I usually buy a book of true ghost stories around Halloween every year. This year, I got this one. It's sort of a sequel to Haunted Baseball. I ended up really busy at the end of October/beginning of November, so didn't get to read it before Halloween, but I'm reading it now.
It has a section on Scranton, PA, and the Radisson Lackawanna Station Hotel. That's the hotel where AAA teams stay when they come to play SWB Yankees. It used to be the town's train station, and has a reputation for being haunted. Many players who usually room alone arrange for roommates when they're playing in Scranton, and won't stay on the fifth floor, rumored to be the most haunted.
Gary Majewski wanted to see a ghost, and would wait up at night, flashlight in hand, but never had any encounters. Joe Crede and some of his Charlotte Knights teammates went ghost-hunting on the third floor, which is also supposed to be haunted. They felt a temperature drop, heard loud creaking noises, and bolted. The Reds' one-time second round draft pick, Dane Sardinha, swears he saw a ghost in his room; it walked around his bed and sat on the foot of his bed.
The hotel management insists that there are no ghosts; it's just ballplayers playing pranks on each other. Some of the hotel staff disagree, but there have been a lot of pranks there.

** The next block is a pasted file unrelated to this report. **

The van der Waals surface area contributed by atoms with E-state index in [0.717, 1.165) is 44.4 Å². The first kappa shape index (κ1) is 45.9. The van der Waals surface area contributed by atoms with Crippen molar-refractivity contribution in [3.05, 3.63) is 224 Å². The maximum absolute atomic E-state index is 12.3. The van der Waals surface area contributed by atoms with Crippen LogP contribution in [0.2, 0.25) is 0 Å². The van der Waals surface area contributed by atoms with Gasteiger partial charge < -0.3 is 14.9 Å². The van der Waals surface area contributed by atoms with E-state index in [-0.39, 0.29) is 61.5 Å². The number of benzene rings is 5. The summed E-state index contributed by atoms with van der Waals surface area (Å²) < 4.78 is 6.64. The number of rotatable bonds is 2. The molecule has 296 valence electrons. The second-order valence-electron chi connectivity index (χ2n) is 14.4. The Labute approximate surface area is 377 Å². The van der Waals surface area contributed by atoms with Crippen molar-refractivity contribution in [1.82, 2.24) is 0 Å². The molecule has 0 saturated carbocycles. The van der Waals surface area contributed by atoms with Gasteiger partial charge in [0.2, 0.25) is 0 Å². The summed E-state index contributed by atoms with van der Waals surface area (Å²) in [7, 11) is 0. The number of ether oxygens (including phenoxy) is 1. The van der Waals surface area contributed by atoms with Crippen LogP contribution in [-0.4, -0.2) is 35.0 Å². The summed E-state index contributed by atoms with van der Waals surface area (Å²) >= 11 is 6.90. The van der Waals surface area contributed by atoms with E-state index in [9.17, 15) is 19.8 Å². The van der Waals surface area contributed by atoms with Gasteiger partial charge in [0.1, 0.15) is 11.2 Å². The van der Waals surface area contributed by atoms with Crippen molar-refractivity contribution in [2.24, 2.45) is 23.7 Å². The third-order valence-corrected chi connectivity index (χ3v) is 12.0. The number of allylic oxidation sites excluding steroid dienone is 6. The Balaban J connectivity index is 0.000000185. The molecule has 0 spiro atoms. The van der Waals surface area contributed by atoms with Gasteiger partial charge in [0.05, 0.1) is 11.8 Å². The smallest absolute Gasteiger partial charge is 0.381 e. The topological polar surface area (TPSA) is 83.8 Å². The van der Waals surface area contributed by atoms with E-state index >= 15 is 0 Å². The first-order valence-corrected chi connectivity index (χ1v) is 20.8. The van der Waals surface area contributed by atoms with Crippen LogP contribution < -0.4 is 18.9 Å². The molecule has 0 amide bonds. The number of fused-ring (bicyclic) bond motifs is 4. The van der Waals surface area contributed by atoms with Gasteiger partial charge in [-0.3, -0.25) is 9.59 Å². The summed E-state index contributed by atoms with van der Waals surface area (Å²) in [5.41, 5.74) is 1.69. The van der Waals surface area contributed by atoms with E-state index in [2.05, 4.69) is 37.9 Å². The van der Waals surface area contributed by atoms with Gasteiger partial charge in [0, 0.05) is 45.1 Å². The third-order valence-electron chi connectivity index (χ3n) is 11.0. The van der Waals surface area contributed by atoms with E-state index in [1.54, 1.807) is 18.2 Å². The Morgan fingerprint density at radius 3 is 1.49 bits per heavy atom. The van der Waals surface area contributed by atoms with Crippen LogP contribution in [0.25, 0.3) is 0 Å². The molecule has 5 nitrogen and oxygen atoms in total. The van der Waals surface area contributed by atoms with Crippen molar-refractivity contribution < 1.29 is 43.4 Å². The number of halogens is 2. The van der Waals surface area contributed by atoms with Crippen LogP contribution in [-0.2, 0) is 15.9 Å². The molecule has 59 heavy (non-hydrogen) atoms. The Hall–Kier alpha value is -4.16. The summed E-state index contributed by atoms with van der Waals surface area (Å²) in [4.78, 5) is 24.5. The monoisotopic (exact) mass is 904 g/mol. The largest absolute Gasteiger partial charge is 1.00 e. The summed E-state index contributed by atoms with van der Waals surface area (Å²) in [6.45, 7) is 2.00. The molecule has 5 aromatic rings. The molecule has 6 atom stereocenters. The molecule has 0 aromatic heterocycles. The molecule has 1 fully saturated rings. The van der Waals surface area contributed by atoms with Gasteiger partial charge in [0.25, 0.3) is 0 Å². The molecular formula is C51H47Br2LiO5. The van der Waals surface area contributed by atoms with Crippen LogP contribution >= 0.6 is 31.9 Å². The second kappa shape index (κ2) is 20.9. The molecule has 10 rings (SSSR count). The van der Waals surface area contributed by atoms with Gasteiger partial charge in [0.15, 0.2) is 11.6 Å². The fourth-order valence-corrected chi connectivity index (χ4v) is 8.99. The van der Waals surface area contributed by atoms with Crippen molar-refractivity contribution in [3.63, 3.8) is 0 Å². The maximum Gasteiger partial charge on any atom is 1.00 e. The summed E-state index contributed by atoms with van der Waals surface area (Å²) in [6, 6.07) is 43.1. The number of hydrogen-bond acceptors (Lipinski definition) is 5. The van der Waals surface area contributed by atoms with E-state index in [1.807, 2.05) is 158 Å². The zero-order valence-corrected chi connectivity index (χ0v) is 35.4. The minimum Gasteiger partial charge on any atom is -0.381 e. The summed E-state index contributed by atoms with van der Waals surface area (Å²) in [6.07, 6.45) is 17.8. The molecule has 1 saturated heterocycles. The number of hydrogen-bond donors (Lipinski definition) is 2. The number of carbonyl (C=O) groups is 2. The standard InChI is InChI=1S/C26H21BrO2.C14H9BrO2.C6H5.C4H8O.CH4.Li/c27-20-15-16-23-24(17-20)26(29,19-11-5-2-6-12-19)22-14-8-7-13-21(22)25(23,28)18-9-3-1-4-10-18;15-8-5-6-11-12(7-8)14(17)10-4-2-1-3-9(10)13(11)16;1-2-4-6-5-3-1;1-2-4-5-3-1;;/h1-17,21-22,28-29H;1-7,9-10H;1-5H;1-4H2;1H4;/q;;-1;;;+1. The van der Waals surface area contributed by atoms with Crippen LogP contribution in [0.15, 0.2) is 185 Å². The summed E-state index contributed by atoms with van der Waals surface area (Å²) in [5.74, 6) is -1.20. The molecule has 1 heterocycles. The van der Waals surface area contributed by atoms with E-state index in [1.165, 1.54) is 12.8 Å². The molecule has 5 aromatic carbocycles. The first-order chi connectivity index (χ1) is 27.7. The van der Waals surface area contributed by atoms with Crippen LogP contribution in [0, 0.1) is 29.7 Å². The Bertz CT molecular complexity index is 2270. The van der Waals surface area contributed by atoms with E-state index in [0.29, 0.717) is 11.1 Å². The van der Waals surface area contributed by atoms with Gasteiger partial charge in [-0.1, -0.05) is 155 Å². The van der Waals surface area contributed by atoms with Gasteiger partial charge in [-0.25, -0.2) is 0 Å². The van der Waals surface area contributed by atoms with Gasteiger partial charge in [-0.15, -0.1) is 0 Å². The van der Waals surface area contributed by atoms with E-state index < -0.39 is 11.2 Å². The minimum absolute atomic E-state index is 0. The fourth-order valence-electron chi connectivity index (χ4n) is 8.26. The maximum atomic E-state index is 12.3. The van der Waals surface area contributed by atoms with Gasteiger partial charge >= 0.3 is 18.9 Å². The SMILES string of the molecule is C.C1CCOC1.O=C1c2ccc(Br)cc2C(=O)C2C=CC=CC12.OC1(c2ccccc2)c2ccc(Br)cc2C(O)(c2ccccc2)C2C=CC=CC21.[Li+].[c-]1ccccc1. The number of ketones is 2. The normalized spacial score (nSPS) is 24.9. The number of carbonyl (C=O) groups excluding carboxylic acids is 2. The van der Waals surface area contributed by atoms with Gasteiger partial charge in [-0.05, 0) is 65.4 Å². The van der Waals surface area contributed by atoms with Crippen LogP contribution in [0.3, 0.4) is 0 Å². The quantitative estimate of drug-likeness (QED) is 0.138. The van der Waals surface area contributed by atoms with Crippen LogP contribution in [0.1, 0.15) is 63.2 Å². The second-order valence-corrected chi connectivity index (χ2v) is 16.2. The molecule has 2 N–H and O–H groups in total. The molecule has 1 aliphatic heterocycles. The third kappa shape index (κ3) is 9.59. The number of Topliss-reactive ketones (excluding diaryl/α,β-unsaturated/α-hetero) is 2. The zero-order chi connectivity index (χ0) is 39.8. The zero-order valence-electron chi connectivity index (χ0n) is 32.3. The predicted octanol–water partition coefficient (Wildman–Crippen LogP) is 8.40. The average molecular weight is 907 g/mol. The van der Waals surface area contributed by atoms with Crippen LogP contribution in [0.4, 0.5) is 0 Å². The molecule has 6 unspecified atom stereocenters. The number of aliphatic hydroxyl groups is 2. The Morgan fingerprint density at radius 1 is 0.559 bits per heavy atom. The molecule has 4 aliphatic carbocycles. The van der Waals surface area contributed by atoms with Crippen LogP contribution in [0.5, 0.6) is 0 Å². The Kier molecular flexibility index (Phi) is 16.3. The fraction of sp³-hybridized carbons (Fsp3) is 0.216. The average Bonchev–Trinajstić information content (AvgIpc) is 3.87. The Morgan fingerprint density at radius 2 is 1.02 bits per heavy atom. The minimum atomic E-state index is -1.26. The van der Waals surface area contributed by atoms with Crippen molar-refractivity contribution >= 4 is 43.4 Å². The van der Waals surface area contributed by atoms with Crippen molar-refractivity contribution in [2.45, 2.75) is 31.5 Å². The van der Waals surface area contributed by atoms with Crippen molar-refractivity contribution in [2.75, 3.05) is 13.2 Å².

Andy Abad says that an unnamed rookie on the Pawtucket Red Sox had a genuine ghost encounter. He came running out of his room, saying that a ghost had lifted his bed up and slammed it down. Abad went into the room and saw impressions on the floor showing the bed really had moved.
Abad then used that incident to "prime" his victims for pranks. Usually involving hiding in rookies' rooms with fishing line, and using it to cause lamps to fly, curtains to rustle, and doors to open, seemingly on their own. Followed by rookies leaping out of bed and running out the door to demand a new room.
The next year, he was a Louisville Bat, and Jeff Bannon was his target. He made sure to tell Bannon the story about the moving bed well before they traveled to Scranton. He also got Bannon's roommate, Chris Denorfia, to help. Denorfia gave Abad his room key and went to dinner with Bannon. When they got back, Deno told Bannon he was going to have a drink at the bar before turning in, leaving Bannon to go up to the room alone. Bannon opened the door to find it pitch black and freezing cold (thanks to unscrewed lightbulbs and an air conditioner cranked up to the max). The water was running in the bathroom. When he finally got a light on, he saw chairs stacked on the bed, a cigarette burning in an ashtray, and a glass half full of beer on the table.
Bannon now says he knew it was a prank and wasn't scared. His teammates say he was really upset and freaked out, and the hotel staff say he was panicked. Bannon claims he was just pretending to be scared.